Closing Arguments Begin in California’s Prop 8 Trial
By Katherine Dean
Closing arguments in the Prop 8 trial (Perry v. Schwarzenegger) began this morning in San Francisco and are expected to conclude later this afternoon. As attorneys for both sides make their remarks, Chief U.S. Judge Vaughn Walker will be basing his verdict partially on the written answers to 39 questions he posed to the parties involved in the case.
Walker’s questions challenge both the plaintiffs, who wish to overturn California’s ban on gay marriage, and the defendants, who wish to uphold the ban, but do not necessarily indicate that he favors the arguments of either side. For example, Walker asked plaintiffs to present evidence that “legal recognition of same-sex marriage reduces discrimination against gays and lesbians.” At the same time, Walker asked defendants to present evidence that “same-sex marriage has or could have negative social consequences” and to present evidence that “same-sex marriage is a drastic and far-reaching change to the institution of marriage.”
As promised at the outset of the trial, Walker’s questions indicate that he is taking an in-depth, broad-view approach to the case. Some of the questions seek to uncover whether voters passed Prop 8 with discriminatory intent, which could be viewed as a violation of the Equal Protection Clause of the 14th Amendment. Other questions aim to determine whether or not there is a constitutional right to same-sex marriage. Finally, Walker addresses the issue of federal marriage rights by asking plaintiffs, “Even if enforcement of Proposition 8 were enjoined, plaintiffs’ marriages would not be recognized under federal law. Can the court find Proposition 8 to be unconstitutional without also considering the constitutionality of the federal Defense of Marriage Act?”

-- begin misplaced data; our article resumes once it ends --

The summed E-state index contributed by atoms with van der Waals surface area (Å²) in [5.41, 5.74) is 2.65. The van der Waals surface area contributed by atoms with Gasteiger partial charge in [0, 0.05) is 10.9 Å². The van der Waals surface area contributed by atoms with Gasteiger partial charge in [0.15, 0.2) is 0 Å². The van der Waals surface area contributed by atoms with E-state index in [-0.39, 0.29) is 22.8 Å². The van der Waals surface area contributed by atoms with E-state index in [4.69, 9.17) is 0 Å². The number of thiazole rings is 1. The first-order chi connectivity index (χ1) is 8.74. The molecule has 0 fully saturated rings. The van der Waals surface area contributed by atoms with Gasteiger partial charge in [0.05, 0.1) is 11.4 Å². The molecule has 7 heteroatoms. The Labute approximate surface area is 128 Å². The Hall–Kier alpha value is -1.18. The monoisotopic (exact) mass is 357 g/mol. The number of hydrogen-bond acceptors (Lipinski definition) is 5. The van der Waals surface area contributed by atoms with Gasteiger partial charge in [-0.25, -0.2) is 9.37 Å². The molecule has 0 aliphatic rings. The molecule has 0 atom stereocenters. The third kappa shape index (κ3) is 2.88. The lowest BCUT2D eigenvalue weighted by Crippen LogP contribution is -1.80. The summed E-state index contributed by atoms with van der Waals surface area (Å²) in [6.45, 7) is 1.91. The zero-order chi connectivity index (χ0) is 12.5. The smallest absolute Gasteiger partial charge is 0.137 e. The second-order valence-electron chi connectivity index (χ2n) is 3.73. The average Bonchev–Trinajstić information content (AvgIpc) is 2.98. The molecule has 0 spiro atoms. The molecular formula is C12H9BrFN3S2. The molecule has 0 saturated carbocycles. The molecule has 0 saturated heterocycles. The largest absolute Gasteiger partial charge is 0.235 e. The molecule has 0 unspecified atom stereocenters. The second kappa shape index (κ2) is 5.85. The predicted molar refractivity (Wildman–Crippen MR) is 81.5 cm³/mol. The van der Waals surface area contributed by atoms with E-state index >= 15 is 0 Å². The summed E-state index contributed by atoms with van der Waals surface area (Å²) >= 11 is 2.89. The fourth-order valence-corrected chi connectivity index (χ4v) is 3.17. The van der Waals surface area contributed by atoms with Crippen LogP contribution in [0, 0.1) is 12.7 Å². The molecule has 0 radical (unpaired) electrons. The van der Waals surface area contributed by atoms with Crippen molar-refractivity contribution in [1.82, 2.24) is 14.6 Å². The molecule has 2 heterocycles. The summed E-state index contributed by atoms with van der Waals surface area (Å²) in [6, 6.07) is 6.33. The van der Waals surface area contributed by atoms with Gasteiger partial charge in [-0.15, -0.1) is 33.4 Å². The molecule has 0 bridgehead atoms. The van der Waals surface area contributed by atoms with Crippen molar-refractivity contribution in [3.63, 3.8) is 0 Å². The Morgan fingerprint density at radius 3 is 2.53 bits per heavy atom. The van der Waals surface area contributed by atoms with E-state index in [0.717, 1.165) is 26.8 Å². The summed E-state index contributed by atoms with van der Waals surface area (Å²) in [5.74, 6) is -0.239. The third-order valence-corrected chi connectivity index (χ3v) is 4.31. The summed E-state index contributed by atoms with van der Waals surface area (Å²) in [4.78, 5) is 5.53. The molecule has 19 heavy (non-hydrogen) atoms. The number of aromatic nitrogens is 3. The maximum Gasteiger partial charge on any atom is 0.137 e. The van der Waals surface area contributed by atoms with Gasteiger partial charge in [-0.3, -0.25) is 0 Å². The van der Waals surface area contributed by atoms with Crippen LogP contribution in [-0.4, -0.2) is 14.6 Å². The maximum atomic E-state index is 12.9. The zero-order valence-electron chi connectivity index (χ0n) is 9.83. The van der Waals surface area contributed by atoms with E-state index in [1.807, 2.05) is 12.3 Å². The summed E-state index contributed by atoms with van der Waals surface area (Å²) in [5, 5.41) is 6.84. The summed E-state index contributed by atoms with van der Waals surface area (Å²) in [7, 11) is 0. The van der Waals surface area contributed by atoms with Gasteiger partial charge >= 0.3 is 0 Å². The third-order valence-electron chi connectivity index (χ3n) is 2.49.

Walker’s opinion, which is expected later this summer, carries significant weight. If he declares that Prop 8 violates the civil rights of gays and lesbians and overturns the ban on gay marriage, it could pave the way for sweeping change to laws in the 44 states with similar gay-marriage bans. Alternatively, a narrower ruling could affect only the states where same-sex couples are afforded all legal rights except the right to marry.
For gays and lesbians who wish to legally wed in California, Walker may also decide to issue an injunction that the plaintiffs are seeking, which would allow gay marriage to resume immediately. If the injunction is not granted, same-sex couples may have to postpone their nuptials (or at least their planned trip to the courthouse) until the case is reviewed in appellate court.
Regardless of how Walker rules, the case is expected to be appealed to the Ninth U.S. Circuit Court of Appeals and, very likely, to the U.S. Supreme Court.
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